No, it's not

  1. Thanks to the differences between browsers and the issues some well-known browser had for years following the standards, HTML and CSS can become tricky.

    While HTML 5 pretends to bring something common to every browser, I'm not buying this argument. Especially when I have to write something like:

    .twoStopsGradient(@color, @stop1, @stop2, @orientation: top){
        background-image: linear-gradient(@orientation, @stop1, @stop2);
        background-image: -moz-linear-gradient(@orientation, @stop1, @stop2);
        background-image: -webkit-linear-gradient(@orientation, @stop1, @stop2);
        background-image: -o-linear-gradient(@orientation, @stop1, @stop2);
        background-image: -ms-linear-gradient(@orientation, @stop1, @stop2);
        background-color: @color;

    Especially when I think about all those previous versions of Internet Explorer we have to support for years and which will not start themselves to support magically HTML 5 and CSS 3.

  2. The fact that there are lots of different versions make things even more difficult.

    For example, what about the difference between XHTML 1.0 Strict, XHTML 1.0 Transitional and XHTML 1.0 Frameset?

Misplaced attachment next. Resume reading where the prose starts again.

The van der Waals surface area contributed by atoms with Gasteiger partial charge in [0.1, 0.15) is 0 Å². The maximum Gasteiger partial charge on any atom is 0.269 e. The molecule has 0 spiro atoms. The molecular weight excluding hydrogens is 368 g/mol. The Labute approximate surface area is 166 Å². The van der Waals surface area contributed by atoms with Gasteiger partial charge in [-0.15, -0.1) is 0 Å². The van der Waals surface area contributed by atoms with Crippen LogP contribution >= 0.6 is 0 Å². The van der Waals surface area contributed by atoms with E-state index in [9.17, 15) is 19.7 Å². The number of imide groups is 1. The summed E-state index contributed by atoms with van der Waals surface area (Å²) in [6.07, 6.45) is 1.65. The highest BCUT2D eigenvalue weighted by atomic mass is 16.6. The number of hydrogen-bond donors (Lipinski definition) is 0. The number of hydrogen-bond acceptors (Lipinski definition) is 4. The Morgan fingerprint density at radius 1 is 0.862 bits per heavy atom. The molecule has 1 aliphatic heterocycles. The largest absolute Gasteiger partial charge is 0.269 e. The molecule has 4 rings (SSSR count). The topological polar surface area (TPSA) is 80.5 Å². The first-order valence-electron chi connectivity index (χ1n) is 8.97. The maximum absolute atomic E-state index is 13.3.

What are the differences between XHTML 1.1 and XHTML Mobile 1.2?

    Also, technology evolve. A few years ago, you had to know HTML 4 and maybe a few variants of XHTML. Today, you have to know both those old versions and HTML 5 and CSS 3.

  3. Tools matter. Writing plain HTML is not enough, and one should also learn LESS or Sass/SCSS. This is not making things easier.

  4. Goals matter too. Large-scale websites require specific techniques, like CSS sprites or other optimization tricks, which have their roots in HTTP itself.

    A person who qualifies herself as an expert in HTML and CSS should be able to explain:

    • why JavaScript declarations should be put at the end of the body tag,

    • or what is CSS minification,

    • or why most large-scale websites don't care about minifying their HTML code,

    • etc.

As non-programming languages, HTML and CSS are quite difficult, compared, for example, to Markdown.

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On your side note: Nobody mentioning knowing these protocols probably comes from the fact that hardly anybody ever needs to do any programming for those protocols. Most of them are abstracted away by network protocol libraries. You would only mention knowing those protocols if you were involved in programming those types of libraries. –  Marjan Venema Feb 21 '13 at 18:41